Also, my neck "kills" after a while of knitting, presumably from all the looking down. Are there neck strengthening exercises I can do (along with the frequent break taking that is recommended) to help with the pain?

(And here is where I admit that I'm only 31 and playing too hard when I was young makes even something as low impact as knitting painful!)

Shelly D.

My neck muscles just start aching terribly after about an hour of knitting; right at the base of my skull where the neck and head meet. Are there some exercises or stretching that would help?


Sitting for a long period of time knitting can be stressful on the body in general, not just hands, neck, shoulders and back. So, what are some of the best strengthen and stretching excercises for the whole body?


Thank you for the tips in how to sit correctly! I had surgery on one of my shoulders and now the muscels on this side are weaker. Is it a good idea to use a pillow as support under this arm or is this going to emphasize my o e-sided weakness?

Julia C

I am very short (4'11") and it is hard to find chairs where I can sit fully back on the seat and still have my feet flat on the floor. For years I have maintained the habit of sitting cross-legged, or "Indian Style", in my computer chair or on the couch.

I know that sitting in the same position for an extended period of time is bad for your joints, regardless of what position it is, but can sitting cross-legged cause additional wear/pain in my knee joints?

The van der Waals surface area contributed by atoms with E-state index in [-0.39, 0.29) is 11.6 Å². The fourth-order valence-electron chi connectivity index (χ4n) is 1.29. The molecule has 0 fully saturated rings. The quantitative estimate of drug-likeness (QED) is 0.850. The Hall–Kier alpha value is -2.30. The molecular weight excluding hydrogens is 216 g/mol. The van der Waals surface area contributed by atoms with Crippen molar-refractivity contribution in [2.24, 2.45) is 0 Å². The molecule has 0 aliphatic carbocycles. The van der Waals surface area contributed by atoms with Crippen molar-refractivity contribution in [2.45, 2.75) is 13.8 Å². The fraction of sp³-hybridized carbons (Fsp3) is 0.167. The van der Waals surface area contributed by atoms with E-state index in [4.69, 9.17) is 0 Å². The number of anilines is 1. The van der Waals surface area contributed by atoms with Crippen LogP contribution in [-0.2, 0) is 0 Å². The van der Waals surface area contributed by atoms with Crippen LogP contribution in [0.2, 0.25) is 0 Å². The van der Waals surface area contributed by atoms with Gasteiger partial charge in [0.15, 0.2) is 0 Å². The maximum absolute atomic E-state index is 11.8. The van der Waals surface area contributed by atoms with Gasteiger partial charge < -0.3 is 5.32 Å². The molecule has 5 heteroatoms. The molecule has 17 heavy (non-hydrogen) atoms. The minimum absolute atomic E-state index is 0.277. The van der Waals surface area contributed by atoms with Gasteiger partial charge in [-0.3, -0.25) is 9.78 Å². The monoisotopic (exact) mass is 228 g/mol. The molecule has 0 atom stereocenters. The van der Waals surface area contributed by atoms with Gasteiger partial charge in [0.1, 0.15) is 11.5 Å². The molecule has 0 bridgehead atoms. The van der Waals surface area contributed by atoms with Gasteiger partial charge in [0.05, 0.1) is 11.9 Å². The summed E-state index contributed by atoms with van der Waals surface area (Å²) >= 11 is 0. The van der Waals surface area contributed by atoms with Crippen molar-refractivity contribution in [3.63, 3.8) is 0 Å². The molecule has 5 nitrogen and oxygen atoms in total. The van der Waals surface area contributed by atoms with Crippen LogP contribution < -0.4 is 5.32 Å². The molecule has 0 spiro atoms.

My question is whether there are any methods that are better for you ergonomically; eg is continental better than English or should we just mix it up?


My shoulders get very tense when I knit for a while. What can I do to avoid this? (They are generally quite tense, but it gets worse if I knit a lot)


What exercises at the gym will prevent the kinds of injuries everyone seems to get from knitting?
What yoga positions strengthen these injury prone area?
What yoga positions relieve the spasms, tightness in these areas?


i salute you wendy & lindsay! such important information here. i don't have a question - i can only reinforce what lindsay's saying. i certainly wouldn't be able to knit as much as i do (which probably isn't half as much as wendy knits) if i didn't do yoga and pnf (a form of physio). as i teach these in my own studio, i can't get out of doing the exercises! interestingly, half of the ladies from my s'n'b group come to my classes, possibly for the same reason (or maybe i preached them into coming...)


I've also read that wearing a wrist brace while sleeping can help with carpal tunnel type symptoms (forces things into proper alignment) - so I do that. Especially useful as I tend to clench my fists while I sleep.


Are there any stretching movements or gymnastics for fingers, hands and wrists one can do in the knitting breaks?


I have sciatica. Sitting for long periods hurts. I do get up to stretch,but someone told me to sit on a tennis on the side that hurts. It does help, but I think I might be adding more to the injury because when you stand up, ouch!


I do not have any problem at the moment but I would like to ask if there is some kind of gym or stretching that you can actually perform WHILE you are knitting.